The members of Yo La Tengo, of course, knew each other very well, well enough to have some idea how far they could push themselves. Ira Kaplan and Georgia Hubley were already married before they became a band in 1984. And though bassist and permanent third wheel James McNew was the new kid in the band, he’d already been a member for five years by that point. I Can Hear The Heart was the first time McNew got to sing lead vocals on a Yo La Tengo song, and that song — the dazed Neil Young pastiche “Stockholm Syndrome” — pretty much invented Woods 12 years before Woods crossed our collective radar. And there were so many other sounds. There was hazily precise dreampop on “Shadows.” There was twinkly ambient-instrumental film-score country music, replete with crickets chirping in the background, on “Green Arrow.” “Spec Bebop” is an 11-minute excursion into the sun, and it sounds like what might’ve happened if the Velvet Underground had stayed together long enough to be influenced by Can.
“My Little Corner Of The World,” an Anita Bryant cover, is textbook twee, while the album’s other cover, of the Beach Boys’ “Little Honda,” is such a perfect fusion of noise and pop that the term “noise-pop” feels somehow insufficient. Just like “Autumn Sweater,” “Moby Octopad” showed a stunning new command of syncopation and polyrhythm, keeping the group’s dazed harmonies but using them for something that approached funkiness. If you were making mixtapes in the late ’90s and early ’00s, those songs were perfect fulcrum points, ideal ways to transition from, say, Helium to DJ Shadow. And then there was “Sugarcube,” an absolutely perfect nugget of revved-up, lovestruck guitar-rock. It seems almost unfair for the same album to have two songs like “Sugarcube” and “Autumn Sweater” — one song that perfectly encapsulated what indie rock was, another that perfectly encapsulated what it could do.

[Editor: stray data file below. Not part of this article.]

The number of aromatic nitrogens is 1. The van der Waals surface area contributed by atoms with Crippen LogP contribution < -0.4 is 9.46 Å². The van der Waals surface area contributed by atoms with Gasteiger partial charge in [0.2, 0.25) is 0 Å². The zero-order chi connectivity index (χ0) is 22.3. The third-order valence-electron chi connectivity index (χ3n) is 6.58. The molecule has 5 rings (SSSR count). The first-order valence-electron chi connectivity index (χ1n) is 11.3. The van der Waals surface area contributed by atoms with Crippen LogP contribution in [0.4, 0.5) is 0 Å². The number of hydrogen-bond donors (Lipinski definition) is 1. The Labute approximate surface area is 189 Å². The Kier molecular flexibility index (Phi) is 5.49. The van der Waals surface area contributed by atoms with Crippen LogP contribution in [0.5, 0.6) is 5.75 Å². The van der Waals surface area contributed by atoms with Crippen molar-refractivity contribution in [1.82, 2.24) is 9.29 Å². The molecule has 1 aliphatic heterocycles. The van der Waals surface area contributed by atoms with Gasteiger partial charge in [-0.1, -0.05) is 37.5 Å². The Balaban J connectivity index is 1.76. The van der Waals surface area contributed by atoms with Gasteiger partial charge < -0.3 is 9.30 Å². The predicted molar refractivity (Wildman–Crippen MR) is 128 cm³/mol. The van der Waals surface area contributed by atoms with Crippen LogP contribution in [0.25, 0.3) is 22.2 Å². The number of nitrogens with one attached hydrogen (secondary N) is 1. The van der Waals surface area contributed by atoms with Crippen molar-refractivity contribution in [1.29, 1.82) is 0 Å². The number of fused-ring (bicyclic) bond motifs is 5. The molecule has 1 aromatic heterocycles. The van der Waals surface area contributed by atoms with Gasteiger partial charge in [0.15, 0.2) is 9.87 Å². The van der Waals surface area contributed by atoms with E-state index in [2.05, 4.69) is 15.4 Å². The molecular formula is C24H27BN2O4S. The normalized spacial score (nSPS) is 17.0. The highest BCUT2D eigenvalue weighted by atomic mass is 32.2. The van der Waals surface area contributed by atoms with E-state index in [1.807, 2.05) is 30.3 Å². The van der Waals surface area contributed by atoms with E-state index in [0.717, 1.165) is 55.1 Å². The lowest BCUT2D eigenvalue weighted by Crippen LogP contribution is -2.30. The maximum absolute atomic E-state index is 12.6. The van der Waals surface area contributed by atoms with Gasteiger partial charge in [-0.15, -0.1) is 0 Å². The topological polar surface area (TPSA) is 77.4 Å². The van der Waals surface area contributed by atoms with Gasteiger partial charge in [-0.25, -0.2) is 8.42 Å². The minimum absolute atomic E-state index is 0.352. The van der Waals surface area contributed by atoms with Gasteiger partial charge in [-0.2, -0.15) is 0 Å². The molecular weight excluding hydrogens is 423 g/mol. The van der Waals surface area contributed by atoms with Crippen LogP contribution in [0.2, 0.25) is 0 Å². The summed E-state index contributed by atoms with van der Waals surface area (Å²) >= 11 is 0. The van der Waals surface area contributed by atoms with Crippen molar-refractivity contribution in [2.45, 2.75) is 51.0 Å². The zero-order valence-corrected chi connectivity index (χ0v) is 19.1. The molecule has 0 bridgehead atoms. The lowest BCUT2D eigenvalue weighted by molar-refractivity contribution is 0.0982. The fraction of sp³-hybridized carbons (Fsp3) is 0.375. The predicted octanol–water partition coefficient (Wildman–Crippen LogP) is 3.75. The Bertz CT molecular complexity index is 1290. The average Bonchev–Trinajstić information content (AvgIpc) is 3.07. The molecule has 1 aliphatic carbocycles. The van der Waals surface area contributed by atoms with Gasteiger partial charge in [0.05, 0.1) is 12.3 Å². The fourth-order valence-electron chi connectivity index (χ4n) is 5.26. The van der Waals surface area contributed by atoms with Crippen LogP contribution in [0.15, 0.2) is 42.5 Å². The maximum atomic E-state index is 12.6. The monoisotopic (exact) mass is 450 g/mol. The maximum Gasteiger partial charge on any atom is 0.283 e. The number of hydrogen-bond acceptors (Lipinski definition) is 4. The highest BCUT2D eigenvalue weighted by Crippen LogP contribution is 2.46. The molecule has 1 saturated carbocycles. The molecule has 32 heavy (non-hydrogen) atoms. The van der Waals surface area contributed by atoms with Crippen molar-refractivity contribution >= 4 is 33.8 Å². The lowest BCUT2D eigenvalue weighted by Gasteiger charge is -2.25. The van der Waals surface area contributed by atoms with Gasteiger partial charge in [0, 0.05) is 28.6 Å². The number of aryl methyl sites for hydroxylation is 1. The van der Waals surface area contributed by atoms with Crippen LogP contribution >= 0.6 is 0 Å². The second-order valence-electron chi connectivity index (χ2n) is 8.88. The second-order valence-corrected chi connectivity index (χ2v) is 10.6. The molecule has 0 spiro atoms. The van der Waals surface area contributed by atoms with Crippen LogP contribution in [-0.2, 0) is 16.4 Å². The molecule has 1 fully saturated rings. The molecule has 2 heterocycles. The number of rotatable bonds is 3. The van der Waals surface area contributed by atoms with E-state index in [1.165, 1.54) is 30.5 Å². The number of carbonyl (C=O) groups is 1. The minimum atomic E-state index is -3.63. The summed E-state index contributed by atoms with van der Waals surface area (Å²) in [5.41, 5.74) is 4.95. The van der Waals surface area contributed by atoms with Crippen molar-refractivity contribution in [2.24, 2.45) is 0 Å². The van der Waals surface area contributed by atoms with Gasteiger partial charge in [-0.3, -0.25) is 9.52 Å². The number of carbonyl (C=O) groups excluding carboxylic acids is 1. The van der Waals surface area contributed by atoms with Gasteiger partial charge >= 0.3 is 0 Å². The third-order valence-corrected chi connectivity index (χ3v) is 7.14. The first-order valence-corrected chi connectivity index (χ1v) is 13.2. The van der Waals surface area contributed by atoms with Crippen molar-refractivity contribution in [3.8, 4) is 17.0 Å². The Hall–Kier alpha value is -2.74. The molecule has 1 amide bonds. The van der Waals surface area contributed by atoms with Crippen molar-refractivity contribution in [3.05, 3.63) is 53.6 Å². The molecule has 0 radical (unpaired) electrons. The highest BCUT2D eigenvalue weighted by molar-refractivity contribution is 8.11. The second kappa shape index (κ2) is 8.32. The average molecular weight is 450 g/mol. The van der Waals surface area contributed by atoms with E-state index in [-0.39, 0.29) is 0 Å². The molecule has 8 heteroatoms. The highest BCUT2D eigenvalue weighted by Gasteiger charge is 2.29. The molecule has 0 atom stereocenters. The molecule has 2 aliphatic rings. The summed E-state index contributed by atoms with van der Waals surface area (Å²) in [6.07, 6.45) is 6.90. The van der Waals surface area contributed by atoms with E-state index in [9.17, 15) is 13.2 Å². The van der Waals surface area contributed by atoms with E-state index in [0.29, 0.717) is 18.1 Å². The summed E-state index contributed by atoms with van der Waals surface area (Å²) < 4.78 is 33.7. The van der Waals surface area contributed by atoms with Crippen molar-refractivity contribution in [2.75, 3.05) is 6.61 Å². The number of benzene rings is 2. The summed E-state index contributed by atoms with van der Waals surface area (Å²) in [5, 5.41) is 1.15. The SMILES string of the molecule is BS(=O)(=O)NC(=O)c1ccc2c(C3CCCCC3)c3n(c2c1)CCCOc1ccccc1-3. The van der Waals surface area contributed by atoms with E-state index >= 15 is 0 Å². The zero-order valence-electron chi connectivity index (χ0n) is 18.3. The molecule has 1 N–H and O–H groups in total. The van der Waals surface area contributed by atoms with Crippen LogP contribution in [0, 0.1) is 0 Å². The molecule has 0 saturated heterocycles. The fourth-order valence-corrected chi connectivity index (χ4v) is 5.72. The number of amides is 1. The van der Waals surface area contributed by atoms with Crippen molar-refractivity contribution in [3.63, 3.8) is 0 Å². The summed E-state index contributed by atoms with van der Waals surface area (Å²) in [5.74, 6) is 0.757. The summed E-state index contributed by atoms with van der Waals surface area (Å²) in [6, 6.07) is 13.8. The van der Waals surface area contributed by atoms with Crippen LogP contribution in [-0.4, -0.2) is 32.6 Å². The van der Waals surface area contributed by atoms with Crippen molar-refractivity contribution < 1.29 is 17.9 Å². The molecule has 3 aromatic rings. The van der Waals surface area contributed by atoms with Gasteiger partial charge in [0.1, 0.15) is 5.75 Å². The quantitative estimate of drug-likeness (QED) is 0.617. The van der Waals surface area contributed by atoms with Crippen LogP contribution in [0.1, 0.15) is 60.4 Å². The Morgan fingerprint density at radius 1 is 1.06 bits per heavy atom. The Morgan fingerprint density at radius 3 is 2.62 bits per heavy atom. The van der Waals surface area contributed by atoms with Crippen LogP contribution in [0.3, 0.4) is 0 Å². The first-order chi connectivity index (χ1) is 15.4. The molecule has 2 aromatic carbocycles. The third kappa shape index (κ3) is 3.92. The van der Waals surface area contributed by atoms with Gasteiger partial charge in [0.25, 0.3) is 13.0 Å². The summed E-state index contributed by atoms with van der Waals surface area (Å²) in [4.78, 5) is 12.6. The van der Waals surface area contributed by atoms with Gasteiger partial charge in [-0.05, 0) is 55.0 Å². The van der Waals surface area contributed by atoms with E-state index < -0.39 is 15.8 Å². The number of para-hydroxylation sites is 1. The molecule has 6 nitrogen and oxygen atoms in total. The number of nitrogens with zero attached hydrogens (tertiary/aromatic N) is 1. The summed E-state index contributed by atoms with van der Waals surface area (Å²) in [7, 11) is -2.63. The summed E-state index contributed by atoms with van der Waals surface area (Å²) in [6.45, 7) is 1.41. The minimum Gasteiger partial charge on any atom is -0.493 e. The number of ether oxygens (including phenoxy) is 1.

Twenty years later, looking back on the legacy of I Can Hear The Heart Beating As One is a tricky thing. It’s obviously a great album, probably Yo La Tengo’s best. But was it influential? No other bands sounded like Yo La Tengo. Even Yo La Tengo didn’t sound like themselves for long; their next album, the hushed 2000 reverie And Then Nothing Turned Itself Inside-Out, was a step away from the gleeful experimentation of I Can Hear The Heart. But I’d like to think that an album like I Can Hear The Heart helped teach people how to listen to music. For people who were already stuck on indie rock, maybe I Can Hear The Heart showed that there was more out there. After all, if these comfortably established OGs could push their sound in all these different directions, nobody else had any excuse for sticking with the same ramshackle skree. And for someone like the 1997 version of me, who mostly listened to ska-punk and Wu-Tang and who thought of indie rock as dinner-party music for sad squares, it served as another kind of eye-opener. It helped show me that there was this whole universe that was out there for me as soon as I got a few things out of my system. After all, Reel Big Fish were never going to work as makeout music. I needed “Autumn Sweater.”